The EU’s migration policies and the end of human rights in Europe

The direction Brussels is taking on migration policies risks eroding the international legal order.

A survivor who was rescued at open sea off Greece along with others, after their boat capsized, reacts outside a warehouse used as a shelter, at the port of Kalamata, Greece, June 15, 2023. REUTERS/Stelios Misinas TPX IMAGES OF THE DAY
A survivor of the Pylos shipwreck grieves outside a warehouse used as a shelter, at the port of Kalamata, Greece on June 15, 2023 [File: Reuters/Stelios Misinas]

In January, Greek Prime Minister Kiriakos Mitsotakis featured prominently at the World Economic Forum in Davos. Among the various topics, he was asked to comment on was migration. “Greece has probably managed the migration problem better than most other European countries,” he said confidently in an interview with CNN’s Richard Quest on the sidelines of the forum. “We won a resounding victory [in the elections] partly because we succeeded in managing the migration through a tough but fair migration policy.”

But this “tough but fair migration policy” resulted in the death of more than 500 people, including 100 children, in a single incident of a migrant boat sinking off the Greek coast near Pylos on June 14. The Greek coastguard has been accused of causing what is considered one of the worst maritime disasters in the Mediterranean by attempting to tow the boat to Italian territorial waters.

The Greek authorities have denied responsibility and instead arrested nine of the survivors, blaming them for causing the shipwreck. As Mitsotakis headed for Davos, the investigation was closed and handed to the prosecution, after requests by the survivors’ lawyers to consider important evidence in their defence were rejected.

The injustice and shocking disregard for human life in this story are not an aberration, but the culmination of a policy of systematic denial of protection and violation of the rights of refugees. And they are also reflected in the new migration pact the European Union has just concluded.

The tragic stories of death at European borders and the lack of action on them indicate the direction in which Europe is headed, united under a far-right “law and order” flag and racist anti-migrant policies. It is towards a dark future in which human rights will could come to an end.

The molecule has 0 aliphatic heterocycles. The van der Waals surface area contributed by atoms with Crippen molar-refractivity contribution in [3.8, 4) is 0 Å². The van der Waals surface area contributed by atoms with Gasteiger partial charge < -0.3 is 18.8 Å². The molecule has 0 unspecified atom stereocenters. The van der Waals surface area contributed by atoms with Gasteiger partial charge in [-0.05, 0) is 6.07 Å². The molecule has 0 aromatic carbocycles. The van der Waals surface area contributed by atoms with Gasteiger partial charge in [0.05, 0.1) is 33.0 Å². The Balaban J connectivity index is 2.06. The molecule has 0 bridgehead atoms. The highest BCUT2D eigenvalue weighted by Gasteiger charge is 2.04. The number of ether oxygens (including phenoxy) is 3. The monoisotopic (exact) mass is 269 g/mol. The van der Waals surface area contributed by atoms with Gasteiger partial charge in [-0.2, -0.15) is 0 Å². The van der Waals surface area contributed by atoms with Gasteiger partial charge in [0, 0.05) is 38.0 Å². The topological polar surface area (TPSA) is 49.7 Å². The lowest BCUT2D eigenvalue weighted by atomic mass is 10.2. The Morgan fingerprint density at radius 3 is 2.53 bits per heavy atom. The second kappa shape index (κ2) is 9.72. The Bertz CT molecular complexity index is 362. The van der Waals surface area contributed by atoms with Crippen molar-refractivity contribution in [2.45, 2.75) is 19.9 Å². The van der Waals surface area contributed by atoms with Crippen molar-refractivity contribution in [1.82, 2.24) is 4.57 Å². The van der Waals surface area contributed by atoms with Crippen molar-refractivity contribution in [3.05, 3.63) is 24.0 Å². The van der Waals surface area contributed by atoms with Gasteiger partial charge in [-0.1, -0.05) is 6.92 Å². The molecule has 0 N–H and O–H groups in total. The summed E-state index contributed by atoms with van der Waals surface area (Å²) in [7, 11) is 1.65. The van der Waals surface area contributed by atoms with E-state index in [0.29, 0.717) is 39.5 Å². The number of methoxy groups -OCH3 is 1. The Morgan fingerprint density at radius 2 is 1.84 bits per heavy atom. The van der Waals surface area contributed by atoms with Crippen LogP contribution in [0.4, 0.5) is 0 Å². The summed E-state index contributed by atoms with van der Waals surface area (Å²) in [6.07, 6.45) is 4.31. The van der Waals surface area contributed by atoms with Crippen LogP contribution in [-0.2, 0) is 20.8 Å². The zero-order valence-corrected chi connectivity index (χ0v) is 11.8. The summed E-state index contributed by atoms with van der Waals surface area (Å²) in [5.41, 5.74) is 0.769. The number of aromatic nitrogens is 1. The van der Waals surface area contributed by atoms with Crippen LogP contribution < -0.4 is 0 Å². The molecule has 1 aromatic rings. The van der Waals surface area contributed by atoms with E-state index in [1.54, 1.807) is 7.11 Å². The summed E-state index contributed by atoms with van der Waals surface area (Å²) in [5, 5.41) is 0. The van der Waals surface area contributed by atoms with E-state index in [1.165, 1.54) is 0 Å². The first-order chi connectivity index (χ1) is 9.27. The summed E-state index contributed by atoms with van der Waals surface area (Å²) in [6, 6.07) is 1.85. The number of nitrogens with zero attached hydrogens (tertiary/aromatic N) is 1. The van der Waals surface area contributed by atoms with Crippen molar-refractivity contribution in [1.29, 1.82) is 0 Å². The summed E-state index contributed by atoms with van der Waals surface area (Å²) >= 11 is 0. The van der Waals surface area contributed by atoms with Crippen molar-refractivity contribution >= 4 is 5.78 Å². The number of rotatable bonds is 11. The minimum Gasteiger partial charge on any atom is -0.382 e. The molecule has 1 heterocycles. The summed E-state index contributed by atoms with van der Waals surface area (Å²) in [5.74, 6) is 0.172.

A racist EU migration pact

The issue of migration has always been a useful political tool and one of the cornerstones of the far right in Europe. But in the past decade, the rest of the political spectrum has also increasingly instrumentalised and gradually adopted it in a desperate attempt to improve declining electoral fortunes. As a result, European migration policies have taken a sharp turn to the right, reflecting more and more closely the far right’s racist agenda and a rhetoric of exclusion of non-Europeans.

The new “Migration Pact” of the EU is a case in point. The European Parliament and the European Council reached a provisional agreement on it five days before Christmas. Roberta Metsola, the president of the European Parliament, called it a “historic day”; human rights organisations called it a “disaster”. On February 8, EU member states approved it, and it is now pending final formal endorsement by the EU Parliament and the European Council.

The regulations that the pact will introduce will cover all stages of the asylum process: from screening asylum seekers upon arrival and collection of biometric data to rules for determining which member state is responsible for handling their applications. The provisions, which are meant to “fundamentally change how we deal with migration and asylum”, however, contain numerous gaps which allow for abuse and further strengthening of violent policies at EU borders.

Rights organisations have pointed out that the pact can usher in the detention of asylum seekers, including families with children, in prison-like facilities; lead to more violence by border authorities; and allow deportation to unsafe third countries.